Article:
Endoscopic ultrasound-guided fine needle aspiration (EUS-FNA) contributes to a triple-negative test in preoperative screening of pancreatic cysts

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Abstract

BACKGROUND

Endoscopic ultrasound-guided fine-needle aspiration (EUS-FNA) of pancreatic cysts obtains cyst fluid for cytologic and biochemical analysis, which may determine whether the cyst is mucinous and malignant, contributing to patient management. Despite this added value, EUS-FNA remains controversial in the preoperative assessment of pancreatic cysts. The objective of this study was to assess the utility of EUS-FNA in a cohort of small pancreatic cysts that were benign on imaging studies.

METHODS

All pancreatic cysts that underwent initial EUS-FNA in 2006 and 2007 were retrospectively analyzed. Ninety-two patients with pancreatic cysts met the inclusion criteria. Patients who had high-risk or worrisome features on imaging studies were excluded. Cytology, histology, and cyst fluid analysis data were collected. The main outcome measurements were radiologic and clinical follow-up as well as cytopathologic and histologic results.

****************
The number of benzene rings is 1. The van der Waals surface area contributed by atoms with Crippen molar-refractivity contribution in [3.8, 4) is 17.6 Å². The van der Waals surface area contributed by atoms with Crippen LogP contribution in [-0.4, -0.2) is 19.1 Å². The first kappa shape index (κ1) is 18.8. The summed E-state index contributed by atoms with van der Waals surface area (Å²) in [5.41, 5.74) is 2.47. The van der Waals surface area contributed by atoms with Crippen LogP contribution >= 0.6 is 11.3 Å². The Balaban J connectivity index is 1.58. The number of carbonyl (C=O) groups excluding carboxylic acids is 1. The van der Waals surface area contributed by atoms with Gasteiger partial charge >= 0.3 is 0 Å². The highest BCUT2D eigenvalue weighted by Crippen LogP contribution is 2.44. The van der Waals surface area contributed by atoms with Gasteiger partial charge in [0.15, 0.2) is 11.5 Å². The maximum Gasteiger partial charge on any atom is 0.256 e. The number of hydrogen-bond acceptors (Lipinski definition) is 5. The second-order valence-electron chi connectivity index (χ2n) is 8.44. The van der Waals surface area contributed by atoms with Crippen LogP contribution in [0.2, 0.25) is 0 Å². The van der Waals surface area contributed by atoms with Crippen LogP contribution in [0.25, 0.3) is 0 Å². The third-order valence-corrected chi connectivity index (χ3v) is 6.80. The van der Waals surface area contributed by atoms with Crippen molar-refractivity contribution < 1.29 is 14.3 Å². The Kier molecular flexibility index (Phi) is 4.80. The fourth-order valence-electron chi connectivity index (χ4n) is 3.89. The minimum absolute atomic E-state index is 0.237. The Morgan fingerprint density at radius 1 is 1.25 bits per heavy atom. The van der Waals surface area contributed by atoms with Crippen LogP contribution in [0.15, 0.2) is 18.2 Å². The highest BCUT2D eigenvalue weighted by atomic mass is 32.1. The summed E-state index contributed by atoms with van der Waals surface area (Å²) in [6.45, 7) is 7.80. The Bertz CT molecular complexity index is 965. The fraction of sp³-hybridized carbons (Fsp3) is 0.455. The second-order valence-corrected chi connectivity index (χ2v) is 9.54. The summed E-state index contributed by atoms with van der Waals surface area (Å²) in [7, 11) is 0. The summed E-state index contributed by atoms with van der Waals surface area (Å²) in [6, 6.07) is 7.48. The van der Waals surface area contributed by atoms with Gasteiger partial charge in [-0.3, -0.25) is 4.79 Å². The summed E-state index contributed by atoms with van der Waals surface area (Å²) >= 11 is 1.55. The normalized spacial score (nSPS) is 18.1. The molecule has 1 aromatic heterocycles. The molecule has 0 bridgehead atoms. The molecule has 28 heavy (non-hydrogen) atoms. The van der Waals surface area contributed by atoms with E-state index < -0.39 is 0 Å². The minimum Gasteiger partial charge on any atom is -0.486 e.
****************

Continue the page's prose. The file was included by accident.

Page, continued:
RESULTS

EUS-FNA supported a diagnosis of a mucinous cyst in 38 of 92 patients (41%) by carcinoembryonic antigen (CEA) measurement and/or cytology. Cytology demonstrated an absence of high-grade atypia (HGA) in 89 of 92 patients (97%). The mean follow-up was 4.4 years (range, 0-7.7 years), during which 6 cysts were surgically resected and 16 cysts were resampled by at least 1 subsequent EUS-FNA. The overall negative predictive value of cytologic examination for HGA was 99%.

CONCLUSIONS

EUS-FNA is a screening test that contributes to a triple-negative test for pancreatic cysts—no high-risk stigmata, no worrisome features, and no HGA on cytology—providing a negative predictive value of 99% for conservative management. Cancer (Cancer Cytopathol)2014;122:412–419. © 2013 American Cancer Society.

Endoscopic ultrasound-guided fine-needle aspiration is a screening test that contributes to a triple-negative result for pancreatic cysts—no high-risk stigmata, no worrisome features, and no high-grade atypia on cytology—providing a high negative predictive value for conservative management.

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